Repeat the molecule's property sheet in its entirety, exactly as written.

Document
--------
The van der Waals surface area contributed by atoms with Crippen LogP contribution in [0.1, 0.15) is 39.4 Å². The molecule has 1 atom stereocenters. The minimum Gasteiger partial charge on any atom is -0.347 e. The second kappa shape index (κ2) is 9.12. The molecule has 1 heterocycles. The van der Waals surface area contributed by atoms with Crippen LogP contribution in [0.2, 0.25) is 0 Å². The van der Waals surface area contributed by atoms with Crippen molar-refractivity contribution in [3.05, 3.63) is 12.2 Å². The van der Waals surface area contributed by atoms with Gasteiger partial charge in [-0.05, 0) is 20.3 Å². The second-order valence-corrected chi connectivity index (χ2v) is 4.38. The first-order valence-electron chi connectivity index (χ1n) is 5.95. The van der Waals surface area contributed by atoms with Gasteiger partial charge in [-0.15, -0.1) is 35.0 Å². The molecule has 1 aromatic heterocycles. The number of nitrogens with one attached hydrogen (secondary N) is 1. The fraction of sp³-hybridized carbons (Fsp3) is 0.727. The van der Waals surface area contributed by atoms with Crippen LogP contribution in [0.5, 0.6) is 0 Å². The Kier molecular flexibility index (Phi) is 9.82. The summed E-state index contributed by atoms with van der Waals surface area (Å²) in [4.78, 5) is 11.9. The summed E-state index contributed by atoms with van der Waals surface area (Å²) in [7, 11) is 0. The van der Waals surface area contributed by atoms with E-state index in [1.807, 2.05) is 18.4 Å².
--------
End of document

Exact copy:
The van der Waals surface area contributed by atoms with Crippen LogP contribution in [0.1, 0.15) is 39.4 Å². The molecule has 1 atom stereocenters. The minimum Gasteiger partial charge on any atom is -0.347 e. The second kappa shape index (κ2) is 9.12. The molecule has 1 heterocycles. The van der Waals surface area contributed by atoms with Crippen LogP contribution in [0.2, 0.25) is 0 Å². The van der Waals surface area contributed by atoms with Crippen molar-refractivity contribution in [3.05, 3.63) is 12.2 Å². The van der Waals surface area contributed by atoms with Gasteiger partial charge in [-0.05, 0) is 20.3 Å². The second-order valence-corrected chi connectivity index (χ2v) is 4.38. The first-order valence-electron chi connectivity index (χ1n) is 5.95. The van der Waals surface area contributed by atoms with Gasteiger partial charge in [-0.15, -0.1) is 35.0 Å². The molecule has 1 aromatic heterocycles. The number of nitrogens with one attached hydrogen (secondary N) is 1. The fraction of sp³-hybridized carbons (Fsp3) is 0.727. The van der Waals surface area contributed by atoms with Crippen LogP contribution in [0.5, 0.6) is 0 Å². The Kier molecular flexibility index (Phi) is 9.82. The summed E-state index contributed by atoms with van der Waals surface area (Å²) in [4.78, 5) is 11.9. The summed E-state index contributed by atoms with van der Waals surface area (Å²) in [7, 11) is 0. The van der Waals surface area contributed by atoms with E-state index in [1.807, 2.05) is 18.4 Å².